Corporate Treasurers See Higher Pay Raises than CFOs, Finds AFP Survey
Corporate treasurers received higher pay raises than chief financial officers (CFOs) in 2010, according to a survey by the Association for Financial Professionals (AFP). As a group, financial professionals received higher pay raises than their white collar counterparts in other industries, with executive level increases rebounding to pre-recession levels.
“The treasurer’s ability to effectively manage liquidity was severely tested throughout the recession,” said Jim Kaitz, AFP’s president and chief executive officer (CEO). “Companies are rewarding this important role with a healthy combination of base pay, incentives and benefits.”
The 2011 AFP Compensation Survey asked senior level financial professionals to provide compensation information for their entire staff and asked core level financial professionals to provide their own compensation information for calendar year 2010 as well as data on base salaries effective on 1 January 2011. AFP has published its compensation report annually for 23 years.
Average annual salaries for financial professionals increased by 2.8% in 2010, bringing them nearly 1% point above the national average. Bonuses averaged 16% of financial professionals’ base salaries, compared to 14% in the previous year, but the number of companies awarding bonuses has been declining. Of those surveyed, 65% of organisations awarded bonuses in 2010, down from 71% in 2009 and 75% in 2008.
Executive level finance professionals experienced the highest salary growth – an increase of 3.2%, on average. Treasurers earned the highest average increase within the executive tier, 3.7%, compared to 2.8% for CFOs. This was the second year that treasurers received bigger raises than CFOs.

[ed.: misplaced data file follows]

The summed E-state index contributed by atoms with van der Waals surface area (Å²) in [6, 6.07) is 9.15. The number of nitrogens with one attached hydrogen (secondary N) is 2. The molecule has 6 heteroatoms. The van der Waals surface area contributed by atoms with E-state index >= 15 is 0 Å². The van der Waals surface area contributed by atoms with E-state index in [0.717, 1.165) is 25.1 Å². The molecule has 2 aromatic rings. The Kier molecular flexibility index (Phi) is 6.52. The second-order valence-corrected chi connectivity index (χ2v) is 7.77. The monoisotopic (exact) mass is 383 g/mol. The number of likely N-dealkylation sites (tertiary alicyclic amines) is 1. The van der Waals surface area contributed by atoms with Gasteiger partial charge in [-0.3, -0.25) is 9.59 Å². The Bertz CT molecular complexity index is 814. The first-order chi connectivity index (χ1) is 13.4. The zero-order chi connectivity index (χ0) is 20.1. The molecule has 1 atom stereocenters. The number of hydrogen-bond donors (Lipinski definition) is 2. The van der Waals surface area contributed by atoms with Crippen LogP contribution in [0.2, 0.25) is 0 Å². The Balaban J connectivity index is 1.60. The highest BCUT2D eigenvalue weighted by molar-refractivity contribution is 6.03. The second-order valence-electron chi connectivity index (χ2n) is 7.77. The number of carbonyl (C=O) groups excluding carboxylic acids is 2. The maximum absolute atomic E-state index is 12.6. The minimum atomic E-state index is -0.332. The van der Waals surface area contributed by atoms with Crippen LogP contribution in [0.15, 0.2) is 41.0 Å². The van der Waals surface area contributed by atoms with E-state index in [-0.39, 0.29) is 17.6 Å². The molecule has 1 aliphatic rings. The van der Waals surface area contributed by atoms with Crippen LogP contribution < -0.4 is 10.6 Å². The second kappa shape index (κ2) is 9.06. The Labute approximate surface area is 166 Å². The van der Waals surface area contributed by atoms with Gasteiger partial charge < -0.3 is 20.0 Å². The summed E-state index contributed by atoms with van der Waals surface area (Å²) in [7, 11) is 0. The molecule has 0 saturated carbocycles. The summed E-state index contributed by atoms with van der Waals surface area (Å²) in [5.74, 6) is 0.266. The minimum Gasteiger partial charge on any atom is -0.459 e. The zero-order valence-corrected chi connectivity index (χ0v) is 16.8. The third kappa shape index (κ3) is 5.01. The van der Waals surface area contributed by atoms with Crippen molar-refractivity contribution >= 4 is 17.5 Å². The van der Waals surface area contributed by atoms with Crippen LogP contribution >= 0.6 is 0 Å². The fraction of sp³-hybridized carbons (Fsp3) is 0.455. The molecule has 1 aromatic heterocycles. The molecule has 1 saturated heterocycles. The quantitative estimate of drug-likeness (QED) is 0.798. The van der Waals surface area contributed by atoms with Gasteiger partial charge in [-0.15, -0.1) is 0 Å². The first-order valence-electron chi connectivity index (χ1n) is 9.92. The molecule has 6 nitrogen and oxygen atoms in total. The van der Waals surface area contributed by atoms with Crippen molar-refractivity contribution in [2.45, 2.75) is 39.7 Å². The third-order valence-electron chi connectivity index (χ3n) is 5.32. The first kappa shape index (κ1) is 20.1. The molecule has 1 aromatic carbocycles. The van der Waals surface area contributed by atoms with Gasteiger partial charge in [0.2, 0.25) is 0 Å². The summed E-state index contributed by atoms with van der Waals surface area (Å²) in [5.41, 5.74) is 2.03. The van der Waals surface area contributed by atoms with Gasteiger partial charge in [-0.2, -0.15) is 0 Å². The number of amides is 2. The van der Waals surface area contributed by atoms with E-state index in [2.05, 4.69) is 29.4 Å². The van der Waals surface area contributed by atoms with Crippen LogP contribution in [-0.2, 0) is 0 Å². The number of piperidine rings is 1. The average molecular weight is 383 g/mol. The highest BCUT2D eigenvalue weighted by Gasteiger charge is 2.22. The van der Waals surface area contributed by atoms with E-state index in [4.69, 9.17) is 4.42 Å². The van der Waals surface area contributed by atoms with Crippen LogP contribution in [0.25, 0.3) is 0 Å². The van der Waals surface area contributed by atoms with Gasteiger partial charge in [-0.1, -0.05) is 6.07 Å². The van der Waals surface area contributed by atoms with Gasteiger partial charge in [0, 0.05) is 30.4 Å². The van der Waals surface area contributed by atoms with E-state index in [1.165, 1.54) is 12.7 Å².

Staff level salaries increased by an average of 2.9%. Financial analysts received the highest raises within that category (4.3%), the largest increase that AFP recorded.
Support-level financial professionals earned the smallest raises (2.5%), reflecting new technologies and increased automation of clerical roles in finance. The clerk title received less than a one percent raise, for example.
When reviewing candidates for promotions, increased job responsibility is the number one factor employers consider, cited by 62% of survey respondents. Other factors include an employee’s contribution to profitability (52%), holding a professional designation such as AFP’s certified treasury professional (CTP) designation (50%) and earning an MBA (28%).